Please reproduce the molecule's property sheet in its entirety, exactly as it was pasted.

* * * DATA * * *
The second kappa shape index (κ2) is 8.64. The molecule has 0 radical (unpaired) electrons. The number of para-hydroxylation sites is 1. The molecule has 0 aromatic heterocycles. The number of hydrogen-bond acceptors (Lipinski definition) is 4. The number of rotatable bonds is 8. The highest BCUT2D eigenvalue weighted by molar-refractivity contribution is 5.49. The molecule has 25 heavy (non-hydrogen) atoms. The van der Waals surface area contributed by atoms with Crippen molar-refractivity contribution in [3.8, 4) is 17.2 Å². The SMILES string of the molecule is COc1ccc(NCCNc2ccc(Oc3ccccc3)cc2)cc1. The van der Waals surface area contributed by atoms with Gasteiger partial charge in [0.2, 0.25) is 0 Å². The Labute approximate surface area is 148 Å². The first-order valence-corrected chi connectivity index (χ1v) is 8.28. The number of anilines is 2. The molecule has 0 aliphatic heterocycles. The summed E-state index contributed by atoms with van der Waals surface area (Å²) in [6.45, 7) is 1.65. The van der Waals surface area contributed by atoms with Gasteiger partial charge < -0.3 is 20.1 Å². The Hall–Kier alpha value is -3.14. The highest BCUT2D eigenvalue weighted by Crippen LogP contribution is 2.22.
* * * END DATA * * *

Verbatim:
The second kappa shape index (κ2) is 8.64. The molecule has 0 radical (unpaired) electrons. The number of para-hydroxylation sites is 1. The molecule has 0 aromatic heterocycles. The number of hydrogen-bond acceptors (Lipinski definition) is 4. The number of rotatable bonds is 8. The highest BCUT2D eigenvalue weighted by molar-refractivity contribution is 5.49. The molecule has 25 heavy (non-hydrogen) atoms. The van der Waals surface area contributed by atoms with Crippen molar-refractivity contribution in [3.8, 4) is 17.2 Å². The SMILES string of the molecule is COc1ccc(NCCNc2ccc(Oc3ccccc3)cc2)cc1. The van der Waals surface area contributed by atoms with Gasteiger partial charge in [0.2, 0.25) is 0 Å². The Labute approximate surface area is 148 Å². The first-order valence-corrected chi connectivity index (χ1v) is 8.28. The number of anilines is 2. The molecule has 0 aliphatic heterocycles. The summed E-state index contributed by atoms with van der Waals surface area (Å²) in [6.45, 7) is 1.65. The van der Waals surface area contributed by atoms with Gasteiger partial charge < -0.3 is 20.1 Å². The Hall–Kier alpha value is -3.14. The highest BCUT2D eigenvalue weighted by Crippen LogP contribution is 2.22.